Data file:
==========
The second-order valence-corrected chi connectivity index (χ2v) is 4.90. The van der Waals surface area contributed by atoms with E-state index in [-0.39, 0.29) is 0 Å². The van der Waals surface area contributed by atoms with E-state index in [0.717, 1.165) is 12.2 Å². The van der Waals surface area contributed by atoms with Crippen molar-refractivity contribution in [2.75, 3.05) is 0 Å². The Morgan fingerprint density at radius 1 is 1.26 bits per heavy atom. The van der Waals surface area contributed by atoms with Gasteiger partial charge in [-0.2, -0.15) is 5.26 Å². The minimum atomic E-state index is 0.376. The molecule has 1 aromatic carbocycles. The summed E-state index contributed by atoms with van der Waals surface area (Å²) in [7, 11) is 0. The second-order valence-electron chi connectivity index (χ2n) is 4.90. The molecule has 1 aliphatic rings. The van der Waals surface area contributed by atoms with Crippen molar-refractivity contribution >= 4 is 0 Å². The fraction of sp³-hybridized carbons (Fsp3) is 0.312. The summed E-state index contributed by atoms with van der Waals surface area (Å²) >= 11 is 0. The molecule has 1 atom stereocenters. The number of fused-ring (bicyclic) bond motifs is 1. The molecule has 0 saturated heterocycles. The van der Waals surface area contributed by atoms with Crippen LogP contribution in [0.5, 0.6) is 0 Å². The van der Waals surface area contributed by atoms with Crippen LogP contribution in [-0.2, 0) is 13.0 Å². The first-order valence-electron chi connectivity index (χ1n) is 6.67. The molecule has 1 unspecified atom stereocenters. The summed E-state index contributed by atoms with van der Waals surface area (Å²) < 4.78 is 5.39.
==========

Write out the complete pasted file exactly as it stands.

The second-order valence-corrected chi connectivity index (χ2v) is 4.90. The van der Waals surface area contributed by atoms with E-state index in [-0.39, 0.29) is 0 Å². The van der Waals surface area contributed by atoms with E-state index in [0.717, 1.165) is 12.2 Å². The van der Waals surface area contributed by atoms with Crippen molar-refractivity contribution in [2.75, 3.05) is 0 Å². The Morgan fingerprint density at radius 1 is 1.26 bits per heavy atom. The van der Waals surface area contributed by atoms with Gasteiger partial charge in [-0.2, -0.15) is 5.26 Å². The minimum atomic E-state index is 0.376. The molecule has 1 aromatic carbocycles. The summed E-state index contributed by atoms with van der Waals surface area (Å²) in [7, 11) is 0. The second-order valence-electron chi connectivity index (χ2n) is 4.90. The molecule has 1 aliphatic rings. The van der Waals surface area contributed by atoms with Crippen molar-refractivity contribution >= 4 is 0 Å². The fraction of sp³-hybridized carbons (Fsp3) is 0.312. The summed E-state index contributed by atoms with van der Waals surface area (Å²) >= 11 is 0. The molecule has 1 atom stereocenters. The number of fused-ring (bicyclic) bond motifs is 1. The molecule has 0 saturated heterocycles. The van der Waals surface area contributed by atoms with Crippen LogP contribution in [0.5, 0.6) is 0 Å². The van der Waals surface area contributed by atoms with Crippen LogP contribution in [-0.2, 0) is 13.0 Å². The first-order valence-electron chi connectivity index (χ1n) is 6.67. The molecule has 1 unspecified atom stereocenters. The summed E-state index contributed by atoms with van der Waals surface area (Å²) < 4.78 is 5.39.